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Life After Life by Raymond A. Moody, Jr.

What is perhaps the most incredible common element in the accounts I have studied, and is certainly the element, which has the most profound effect upon the individual, is the encounter with a very bright light. Typically, at its first appearance this light is dim, but it rapidly gets brighter until it reaches an unearthly brilliance.  Yet, even though this light (usually said to be white or "clear") is of an indescribable brilliance, many make the specific point that it does not in any way hurt their eyes, or dazzle them, or keep them from seeing other things around them (perhaps because at this point they don't have physical "eyes" to be dazzled).

Despite the light's unusual manifestation, however, not one person has expressed any doubt whatsoever that it was a being, a being of light.  Not only that, it is a personal being. It has a very definite personality. The love and the warmth which emanate from this being to the dying person are utterly beyond words, and he feels completely surrounded by it and taken up in it, completely at ease and accepted in the presence of this being.  He senses an irresistible magnetic attraction to this light.  He is ineluctably drawn to it.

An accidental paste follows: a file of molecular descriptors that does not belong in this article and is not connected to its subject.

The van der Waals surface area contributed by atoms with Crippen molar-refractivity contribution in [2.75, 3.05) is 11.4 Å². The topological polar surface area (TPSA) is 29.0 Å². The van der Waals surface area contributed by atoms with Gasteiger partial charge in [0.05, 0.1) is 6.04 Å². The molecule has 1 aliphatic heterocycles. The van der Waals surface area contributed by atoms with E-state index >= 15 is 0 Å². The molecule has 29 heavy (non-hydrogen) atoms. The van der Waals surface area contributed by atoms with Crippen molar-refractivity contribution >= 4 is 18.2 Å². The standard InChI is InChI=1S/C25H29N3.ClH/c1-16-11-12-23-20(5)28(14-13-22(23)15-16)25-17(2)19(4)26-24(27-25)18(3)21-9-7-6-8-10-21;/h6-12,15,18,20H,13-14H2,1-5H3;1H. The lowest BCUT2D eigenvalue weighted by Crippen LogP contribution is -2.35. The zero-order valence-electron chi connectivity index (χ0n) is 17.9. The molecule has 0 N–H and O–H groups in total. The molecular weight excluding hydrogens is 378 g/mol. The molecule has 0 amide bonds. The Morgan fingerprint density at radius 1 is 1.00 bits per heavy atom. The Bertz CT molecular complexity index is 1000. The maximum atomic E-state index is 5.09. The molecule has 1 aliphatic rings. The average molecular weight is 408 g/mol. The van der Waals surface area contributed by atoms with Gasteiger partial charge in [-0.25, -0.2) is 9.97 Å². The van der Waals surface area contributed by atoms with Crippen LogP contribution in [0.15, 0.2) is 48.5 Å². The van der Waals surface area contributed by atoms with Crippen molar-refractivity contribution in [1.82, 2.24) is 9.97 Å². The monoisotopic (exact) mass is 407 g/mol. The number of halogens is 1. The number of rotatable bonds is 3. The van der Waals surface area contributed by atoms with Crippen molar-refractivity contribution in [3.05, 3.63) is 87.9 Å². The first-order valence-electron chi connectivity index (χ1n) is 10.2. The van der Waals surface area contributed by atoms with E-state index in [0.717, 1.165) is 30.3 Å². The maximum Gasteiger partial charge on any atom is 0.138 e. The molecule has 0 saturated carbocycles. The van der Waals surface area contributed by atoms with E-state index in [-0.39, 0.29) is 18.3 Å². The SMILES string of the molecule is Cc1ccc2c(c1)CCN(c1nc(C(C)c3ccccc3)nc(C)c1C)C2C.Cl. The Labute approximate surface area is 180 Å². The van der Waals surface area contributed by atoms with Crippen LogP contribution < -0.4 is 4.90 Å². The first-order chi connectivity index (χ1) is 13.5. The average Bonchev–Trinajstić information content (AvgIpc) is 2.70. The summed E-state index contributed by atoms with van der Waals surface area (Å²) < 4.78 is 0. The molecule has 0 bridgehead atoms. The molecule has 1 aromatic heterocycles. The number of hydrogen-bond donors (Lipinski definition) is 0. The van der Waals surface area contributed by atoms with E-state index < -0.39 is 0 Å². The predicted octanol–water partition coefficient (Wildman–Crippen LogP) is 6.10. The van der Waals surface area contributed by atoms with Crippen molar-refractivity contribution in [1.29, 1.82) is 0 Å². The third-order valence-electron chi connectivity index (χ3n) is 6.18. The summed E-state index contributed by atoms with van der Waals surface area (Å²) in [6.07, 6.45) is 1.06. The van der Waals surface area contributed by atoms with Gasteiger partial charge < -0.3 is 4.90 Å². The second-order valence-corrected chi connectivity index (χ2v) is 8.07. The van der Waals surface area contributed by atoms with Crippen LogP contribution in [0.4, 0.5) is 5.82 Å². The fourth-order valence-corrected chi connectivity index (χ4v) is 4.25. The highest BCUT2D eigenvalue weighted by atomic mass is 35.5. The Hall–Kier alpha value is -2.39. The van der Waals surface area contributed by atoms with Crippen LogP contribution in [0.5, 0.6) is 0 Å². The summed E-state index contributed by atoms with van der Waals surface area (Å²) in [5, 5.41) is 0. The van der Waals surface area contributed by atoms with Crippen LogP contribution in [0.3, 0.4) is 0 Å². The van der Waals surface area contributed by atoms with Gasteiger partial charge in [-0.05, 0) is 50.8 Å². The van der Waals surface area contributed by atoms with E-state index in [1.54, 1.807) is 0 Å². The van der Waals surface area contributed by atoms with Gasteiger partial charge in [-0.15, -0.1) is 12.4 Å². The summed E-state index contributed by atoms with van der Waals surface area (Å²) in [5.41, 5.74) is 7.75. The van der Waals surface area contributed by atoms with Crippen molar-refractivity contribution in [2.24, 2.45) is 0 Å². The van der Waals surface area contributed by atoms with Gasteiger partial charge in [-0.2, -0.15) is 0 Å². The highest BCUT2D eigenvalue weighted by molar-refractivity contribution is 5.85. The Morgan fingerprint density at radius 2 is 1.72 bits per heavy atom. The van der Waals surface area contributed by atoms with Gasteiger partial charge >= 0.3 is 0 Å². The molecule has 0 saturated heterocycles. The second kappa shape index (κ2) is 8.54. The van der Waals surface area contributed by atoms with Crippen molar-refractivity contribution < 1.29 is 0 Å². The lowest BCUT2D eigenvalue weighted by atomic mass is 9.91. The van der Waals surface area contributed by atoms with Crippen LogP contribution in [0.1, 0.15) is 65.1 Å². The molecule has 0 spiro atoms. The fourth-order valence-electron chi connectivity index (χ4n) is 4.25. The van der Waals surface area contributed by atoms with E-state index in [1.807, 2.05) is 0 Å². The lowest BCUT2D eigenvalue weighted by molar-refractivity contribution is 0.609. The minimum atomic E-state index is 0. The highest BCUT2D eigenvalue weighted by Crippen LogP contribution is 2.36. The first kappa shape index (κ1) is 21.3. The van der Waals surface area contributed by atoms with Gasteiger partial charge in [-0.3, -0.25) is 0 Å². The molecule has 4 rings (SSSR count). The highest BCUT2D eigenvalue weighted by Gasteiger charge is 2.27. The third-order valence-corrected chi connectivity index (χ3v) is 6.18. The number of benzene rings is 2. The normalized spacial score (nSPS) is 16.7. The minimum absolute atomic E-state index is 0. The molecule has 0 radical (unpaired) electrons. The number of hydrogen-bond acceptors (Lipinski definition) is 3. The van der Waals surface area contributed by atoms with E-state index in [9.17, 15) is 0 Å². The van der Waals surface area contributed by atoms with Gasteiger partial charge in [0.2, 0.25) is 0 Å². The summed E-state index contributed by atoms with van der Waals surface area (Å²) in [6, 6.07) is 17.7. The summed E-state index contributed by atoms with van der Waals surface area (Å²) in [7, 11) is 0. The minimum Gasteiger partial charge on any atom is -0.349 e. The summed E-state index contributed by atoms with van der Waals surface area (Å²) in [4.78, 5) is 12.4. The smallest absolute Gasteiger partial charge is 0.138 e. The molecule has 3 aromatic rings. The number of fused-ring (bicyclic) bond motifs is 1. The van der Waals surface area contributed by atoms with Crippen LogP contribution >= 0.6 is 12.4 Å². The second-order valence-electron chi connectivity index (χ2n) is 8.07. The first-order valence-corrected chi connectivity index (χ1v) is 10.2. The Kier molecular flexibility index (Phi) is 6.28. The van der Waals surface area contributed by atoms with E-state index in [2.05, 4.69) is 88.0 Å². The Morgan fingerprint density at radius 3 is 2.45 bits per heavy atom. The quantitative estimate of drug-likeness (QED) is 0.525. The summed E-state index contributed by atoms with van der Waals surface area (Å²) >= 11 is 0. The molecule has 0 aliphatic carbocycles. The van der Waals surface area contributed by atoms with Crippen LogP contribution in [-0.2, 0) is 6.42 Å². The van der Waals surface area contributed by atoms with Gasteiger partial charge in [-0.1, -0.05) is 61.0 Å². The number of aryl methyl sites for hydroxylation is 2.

The reason why death is no longer frightening, as all of these excerpts express, is that after his experience a person no longer entertains any doubts about his survival of bodily death.   It is no longer merely an abstract possibility to him, but a fact of his experience.

Many persons report being out of their bodies for extended periods and witnessing many events in the physical world during the interlude.  Can any of these reports be checked out with other witnesses who were known to be present, or with later confirming events, and thus be corroborated?

In quite a few instances, the somewhat surprising answer to this question is, "yes."  Furthermore, the description of events witnessed while out of the body tend to check out fairly well. Several doctors have told me, for example, that they are utterly baffled about how patients with no medical knowledge could describe in such detail and so correctly the procedure used in resuscitation attempts, even though these events took place while the doctors knew the patients involved to be "dead."

I know of a few cases in which a suicide attempt was the cause of the apparent "death." These experiences were uniformly characterized as being unpleasant.

As one woman said, "If you leave here a tormented soul, you will be a tormented soul over there too."   In short, they report that the conflicts they had attempted suicide to escape were still present when they died, but with added complications.   In their disembodied state they were unable to do anything about their problems, and they also had to view the unfortunate consequences, which resulted from their acts.


ISBN: 0062517392

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